Yesterday marked the 100th anniversary of the extinction of one of our most iconic emblems, the Passenger Pigeon (Ectopistes migratorius). The web is alive with tributes to Martha, the final individual of her species, and cautionary tales of conservation and how we should be working to prevent this happening to any other species. There has also been considerable discussion and debate recently whether the Passenger Pigeon may be a candidate for “de-extinction”; the theoretical process of bringing a species back from the void through cloning and genetic engineering. Seeing how I generally dislike vertebrates dominating the biodiversity news cycle, I figured we could all use a slightly less depressing story about extinction, de-extinction, the role of natural history museums in conservation, and of course, taxonomy.
As we’re beginning to understand, no species is an island unto itself. Every individual is an ecosystem of parasites, predators and symbionts, and thus when one species disappears, its co-dependents are just as likely to vanish, usually without us even realizing it. Allow me to share the story of Columbicola extinctus, a chewing feather mite that quietly faded into the night likely years prior to Martha’s high-profile demise on September 1, 1914, and which we only learned about 20 years after that.
Working from a preserved Passenger Pigeon specimen collected in 1895 and housed in the Illinois Natural History Survey, Richard Malcomson discovered and described Columbicola extinctus in 1937, noting he had only seen 15 specimens of this new louse. In what may be the saddest etymological discussion I’ve seen, Malcomson says:
“Dr. Ewing of the National Museum, Washington, D.C., suggested the name of extinctus which surely is a suitable one for the Passenger Pigeon is now extinct and probably has carried the parasite into extinction with it.”
And so humanity carried on, parading the Passenger Pigeon out as the flag-bearer for extinction, while its lowly louse faded from memory. That is, until 1999, when, like a phoenix louse rising from the ashes of its host, Columbicola extinctus out-lived its name. While reviewing the genus Columbicola, Dale Clayton and Roger Price discovered that Columbicola extinctus wasn’t found solely on the Passenger Pigeon, but was in fact still alive and well on the Passenger Pigeon’s closest living relative, the Band-tailed Pigeon (Patagioenas fasciata)! What’s more, Columbicola extinctus was found on Band-tailed Pigeon specimens collected all up and down the Pacific coast, from California to Peru! As Clayton & Price note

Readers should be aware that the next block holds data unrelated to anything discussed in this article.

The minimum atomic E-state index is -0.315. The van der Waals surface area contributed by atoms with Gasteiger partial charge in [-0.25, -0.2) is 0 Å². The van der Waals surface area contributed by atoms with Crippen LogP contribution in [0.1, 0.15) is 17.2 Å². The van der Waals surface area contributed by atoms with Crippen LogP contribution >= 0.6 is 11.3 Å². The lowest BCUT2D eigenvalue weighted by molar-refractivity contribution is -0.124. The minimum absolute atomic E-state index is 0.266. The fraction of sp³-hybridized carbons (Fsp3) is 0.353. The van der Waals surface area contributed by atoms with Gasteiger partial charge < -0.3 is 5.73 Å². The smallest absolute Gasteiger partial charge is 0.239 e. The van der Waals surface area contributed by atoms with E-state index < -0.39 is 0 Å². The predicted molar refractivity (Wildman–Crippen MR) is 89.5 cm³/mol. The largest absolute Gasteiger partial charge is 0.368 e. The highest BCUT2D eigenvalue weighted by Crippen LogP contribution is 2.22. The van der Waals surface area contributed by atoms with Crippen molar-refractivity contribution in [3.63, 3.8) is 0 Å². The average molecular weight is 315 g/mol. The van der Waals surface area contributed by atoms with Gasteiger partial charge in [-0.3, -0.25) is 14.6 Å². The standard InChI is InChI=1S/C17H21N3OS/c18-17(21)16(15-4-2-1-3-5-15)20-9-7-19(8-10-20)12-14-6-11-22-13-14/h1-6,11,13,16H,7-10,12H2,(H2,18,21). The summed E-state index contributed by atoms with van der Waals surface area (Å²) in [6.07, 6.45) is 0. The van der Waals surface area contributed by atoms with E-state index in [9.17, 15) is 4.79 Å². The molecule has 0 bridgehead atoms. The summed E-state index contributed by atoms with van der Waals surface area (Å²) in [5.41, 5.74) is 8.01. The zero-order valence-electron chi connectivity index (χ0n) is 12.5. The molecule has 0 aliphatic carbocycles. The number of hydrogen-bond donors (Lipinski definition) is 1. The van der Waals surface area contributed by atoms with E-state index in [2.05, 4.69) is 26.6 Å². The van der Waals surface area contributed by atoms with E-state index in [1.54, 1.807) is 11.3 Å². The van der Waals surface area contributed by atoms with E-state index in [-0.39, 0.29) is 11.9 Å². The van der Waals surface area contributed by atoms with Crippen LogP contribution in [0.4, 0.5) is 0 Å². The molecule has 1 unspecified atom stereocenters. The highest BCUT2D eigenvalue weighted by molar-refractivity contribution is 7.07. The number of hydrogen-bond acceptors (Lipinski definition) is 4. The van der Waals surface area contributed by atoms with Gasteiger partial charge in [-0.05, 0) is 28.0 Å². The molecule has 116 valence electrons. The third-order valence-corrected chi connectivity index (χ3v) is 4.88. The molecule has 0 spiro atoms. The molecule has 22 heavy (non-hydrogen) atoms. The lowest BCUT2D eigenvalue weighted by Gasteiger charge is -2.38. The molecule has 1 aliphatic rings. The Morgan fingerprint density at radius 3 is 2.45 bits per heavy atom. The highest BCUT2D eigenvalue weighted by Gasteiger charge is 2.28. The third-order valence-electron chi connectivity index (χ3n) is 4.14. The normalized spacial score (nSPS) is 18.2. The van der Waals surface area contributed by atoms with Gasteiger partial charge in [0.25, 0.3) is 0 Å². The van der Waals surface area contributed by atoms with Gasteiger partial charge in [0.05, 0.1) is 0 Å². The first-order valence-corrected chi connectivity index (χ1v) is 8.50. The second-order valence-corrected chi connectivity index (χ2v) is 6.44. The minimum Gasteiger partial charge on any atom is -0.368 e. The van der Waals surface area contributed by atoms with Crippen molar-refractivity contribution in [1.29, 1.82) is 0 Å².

“Our study reveals no consistent differences between Columbicola specimens from the extinct passenger pigeon and those from the extant band-tailed pigeon, C. fasciata. Thus, there is no longer grounds for considering this species of louse extinct, despite its unfortunate specific epithet.”
It’s worth considering how bird specimens preserved and maintained in a natural history museum allowed taxonomists to not only find a species at a time when it was believed to be extinct, but to also resurrect that same species 60 years later, redefining the term “de-extinction” before it was trendy. Sure, Columbicola extinctus’ species epithet may be a little premature, but it also serves as an important reminder that while extinction is usually forever, nature sometimes finds a way.
And should someone ever succeed in bringing the Passenger Pigeon back from extinction (however unlikely that is or may be to occur), we’ll be able to reunite two species who’s lives and legacies were intimately intertwined, and who were each thought to be lost to time and humanity. A fairytale ending if ever I’ve heard, albeit one that probably won’t make it to Disney.
Clayton D.H. & Price R.D. (1999). Taxonomy of New World Columbicola (Phthiraptera: Philopteridae) from the Columbiformes (Aves), with Descriptions of Five New Species, Annals of the Entomological Society of America, 92 (5) 675-685. DOI:
Malcolmson R.O. (1937). Two New Mallophaga, Annals of the Entomological Society of America, 30 (1) 53-56. DOI: